Ask any editor about their current workload and you’re sure to get an earful. Tales of woe usually focus on the unfairness of triple-threat job descriptions involving print, web and digital publications. Individuals are quick to add that job descriptions have expanded in the face of staff cuts and salary freezes.
The truth is … nobody (yes, that includes top management) is happy about the situation. Further, the publishing industry is not alone in being walloped by the economy. The typical editor’s problem in making the case for relief is an inability to describe existing job functions quantitatively. In other words, how long does each facet of your job take to complete from start to finish in a given month?
This is no easy task. Different functions of a typical editorial job load may be spread out across several days into small time components. Melding the parts into a whole is challenging, to say the least.
Well … we really can’t wait any longer. A time-oriented performance study is long overdue. So I’ve decided to give it a shot. The objective of this study is not to bemoan our circumstances. Instead, we need to seek possible shortcuts that will speed job fulfillment. And I am inviting you to participate in a two-phase study that’s just begun.
Phase I involves completion of a questionnaire asking you to analyze your work schedule. Most of the 15 questions are easily answered. Others will require that you put on your thinking cap. For example, question (7) asks you – on the basis of 100 percent – to estimate the time component breakdown for print vs. web. Question (8) challenges you to create a multicategory job description for the web portion. In a preliminary meeting between me and ASBPE webmaster Martha Spizziri, we came up with a dozen possible categories. Now we’re interested in comparing notes with you. Question (11) is the toughest to tackle. Here is where you prioritize the list created in question (9) from most time-consuming down to least time-consuming. If you’re up to the challenge, we can work through the questionnaire together. Later on, in Phase II of the study, we’d have a follow-up interview to make sure everything’s been covered.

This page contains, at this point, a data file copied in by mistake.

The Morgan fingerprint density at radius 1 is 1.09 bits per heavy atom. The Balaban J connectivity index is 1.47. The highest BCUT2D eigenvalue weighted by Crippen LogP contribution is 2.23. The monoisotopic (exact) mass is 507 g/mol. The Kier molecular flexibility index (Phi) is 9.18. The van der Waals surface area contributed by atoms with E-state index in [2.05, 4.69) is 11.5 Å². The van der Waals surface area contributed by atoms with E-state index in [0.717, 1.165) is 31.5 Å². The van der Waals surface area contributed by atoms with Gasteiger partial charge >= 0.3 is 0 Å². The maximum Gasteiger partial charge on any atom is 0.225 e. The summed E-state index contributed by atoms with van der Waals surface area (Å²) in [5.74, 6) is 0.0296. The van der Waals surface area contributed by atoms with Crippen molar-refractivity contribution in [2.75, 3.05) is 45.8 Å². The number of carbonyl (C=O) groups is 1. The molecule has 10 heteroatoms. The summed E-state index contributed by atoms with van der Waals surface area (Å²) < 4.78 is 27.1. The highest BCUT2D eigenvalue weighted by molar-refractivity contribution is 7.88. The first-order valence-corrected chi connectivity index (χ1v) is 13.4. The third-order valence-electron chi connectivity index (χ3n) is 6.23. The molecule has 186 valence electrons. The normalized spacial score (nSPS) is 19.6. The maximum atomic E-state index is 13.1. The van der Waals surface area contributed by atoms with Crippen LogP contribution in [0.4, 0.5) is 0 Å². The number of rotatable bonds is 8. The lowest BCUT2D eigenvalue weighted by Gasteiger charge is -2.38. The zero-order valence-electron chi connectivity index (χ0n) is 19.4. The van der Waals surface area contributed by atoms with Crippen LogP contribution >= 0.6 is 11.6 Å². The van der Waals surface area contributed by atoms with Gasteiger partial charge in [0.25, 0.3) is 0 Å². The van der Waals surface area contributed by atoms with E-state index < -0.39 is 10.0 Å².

Here are other things you ought to know about this pioneer project:
(1) The results will be presented June 17 at an ASBPE webinar I am cohosting with fellow consultant John Bethune.
(2) Survey participants will receive a special tailored summary of study results.
Interested? For more information or to receive a copy of the questionnaire, e-mail email@example.com.